While Airbus looks to steal the military airlifter aspect of the 2013 Paris airshow with the first A400M for the French Air Force, the usual sight of U.S. airlifters at Le Bourget will be noticeable by their absence. However, despite the impact of sequestration on the standard U.S. military participation at the show, there is much marketing going on behind the scenes. Boeing is working hard to secure a further round of international sales to ensure continued production of C-17s beyond 2014.
The latest operator to join the C-17 club is India. By year end the Indian Air Force will have five C-17s in operation, half way towards its planned fleet of 10 by late 2014. This will make it the second largest operator of the Globemaster III after the U.S. Air Force which accepts its 223rd – and final – C-17 from Boeing in mid-September.
(all images by Guy Norris)
The first Indian Air Force aircraft was formally transferred from Boeing on June 11 and is the 254th C-17 to be delivered. The aircraft was officially delivered to the IAF on Jan 22, but has remained in the US at Edwards AFB, Calif, where it has been used for crew training. The IAF C-17s will be operated from Hindon Air Force Station near Delhi by No. 81 Squadron alongside C-130Js flown by the recently-formed No.77 Squadron.
The IAF aircraft are titled in Hindi on the port side and English on the starboard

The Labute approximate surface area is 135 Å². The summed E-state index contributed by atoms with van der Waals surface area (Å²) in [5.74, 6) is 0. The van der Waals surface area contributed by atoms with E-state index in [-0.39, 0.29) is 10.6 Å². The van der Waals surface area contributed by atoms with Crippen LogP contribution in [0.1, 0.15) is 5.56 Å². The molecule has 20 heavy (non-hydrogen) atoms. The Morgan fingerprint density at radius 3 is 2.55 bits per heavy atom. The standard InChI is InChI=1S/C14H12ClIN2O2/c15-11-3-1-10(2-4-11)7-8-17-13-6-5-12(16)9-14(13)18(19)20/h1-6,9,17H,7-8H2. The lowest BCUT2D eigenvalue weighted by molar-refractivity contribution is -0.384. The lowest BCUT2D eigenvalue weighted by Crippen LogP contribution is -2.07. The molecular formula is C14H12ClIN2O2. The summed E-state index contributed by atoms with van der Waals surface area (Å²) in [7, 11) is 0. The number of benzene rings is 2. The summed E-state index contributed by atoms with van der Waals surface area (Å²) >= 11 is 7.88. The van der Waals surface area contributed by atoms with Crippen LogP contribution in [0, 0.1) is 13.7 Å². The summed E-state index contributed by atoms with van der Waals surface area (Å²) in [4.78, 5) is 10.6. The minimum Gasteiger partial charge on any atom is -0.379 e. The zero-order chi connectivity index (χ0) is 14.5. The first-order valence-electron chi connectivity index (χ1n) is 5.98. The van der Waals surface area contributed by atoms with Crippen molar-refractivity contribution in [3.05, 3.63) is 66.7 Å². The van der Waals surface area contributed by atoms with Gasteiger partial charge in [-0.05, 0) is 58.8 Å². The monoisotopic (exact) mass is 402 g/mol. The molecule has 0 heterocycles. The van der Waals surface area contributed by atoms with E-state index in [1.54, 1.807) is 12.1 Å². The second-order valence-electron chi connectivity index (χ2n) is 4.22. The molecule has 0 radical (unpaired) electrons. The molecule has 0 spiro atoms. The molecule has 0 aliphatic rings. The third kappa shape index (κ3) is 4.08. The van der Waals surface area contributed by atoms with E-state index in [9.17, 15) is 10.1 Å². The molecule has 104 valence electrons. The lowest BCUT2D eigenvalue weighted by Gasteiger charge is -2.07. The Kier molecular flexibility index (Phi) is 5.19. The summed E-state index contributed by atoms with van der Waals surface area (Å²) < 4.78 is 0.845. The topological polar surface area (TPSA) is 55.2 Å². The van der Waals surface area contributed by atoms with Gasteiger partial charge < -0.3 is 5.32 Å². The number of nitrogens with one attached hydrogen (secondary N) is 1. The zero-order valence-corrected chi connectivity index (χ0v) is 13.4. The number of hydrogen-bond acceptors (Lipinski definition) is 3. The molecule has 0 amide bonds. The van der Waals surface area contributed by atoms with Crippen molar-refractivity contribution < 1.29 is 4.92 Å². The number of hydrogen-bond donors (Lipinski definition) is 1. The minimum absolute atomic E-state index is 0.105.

Officials at the delivery event would not comment on negotiations which are understood to be taking place over additional aircraft for India, though program sources indicate a potential decision is expected by year-end. Together with the recent delivery of the first Boeing P-8I maritime patrol aircraft to the Indian Navy, the C-17 handover is also symbolic of the country’s continuing transition to western suppliers away from its former reliance on Soviet-era Russian-made tactical transports and equipment.
Departing taxiway Juliet -- ready for take-off
The aircraft is also the 32nd C-17 to be sold to an international operator, and with no further Air Force acquisitions on the horizon, Boeing is in the midst of a major sales push to fill out its production slots for 2014 and beyond. “We have orders through the fall of 2014 and we’re talking with five to six potential customers. We are hopeful it will carry on for years to come,” says Boeing Vice President of business development for Mobility, Surveillance and Engagement, Tommy Dunehew.
The second C-17 for India is prepared for flight tests at Long Beach.
Although the company declines to comment on specific international customers in the pipeline, these are thought to include Kuwait, Algeria and Saudi Arabia, as well as potential follow-on sales to the existing customer group. In addition to India, this includes Australia, Canada, Qatar, the United Arab Emirates, U.K. and the 12-nation Strategic Airlift Capability initiative of NATO and Partnership for Peace countries. “Some are new and some are repeat,” says Dunehew who will only comment that the potential new business comes from “… the Middle East, Africa and Asia.”
IN01 -- With a farewell waggle of its wings the aircraft is off to its new home in India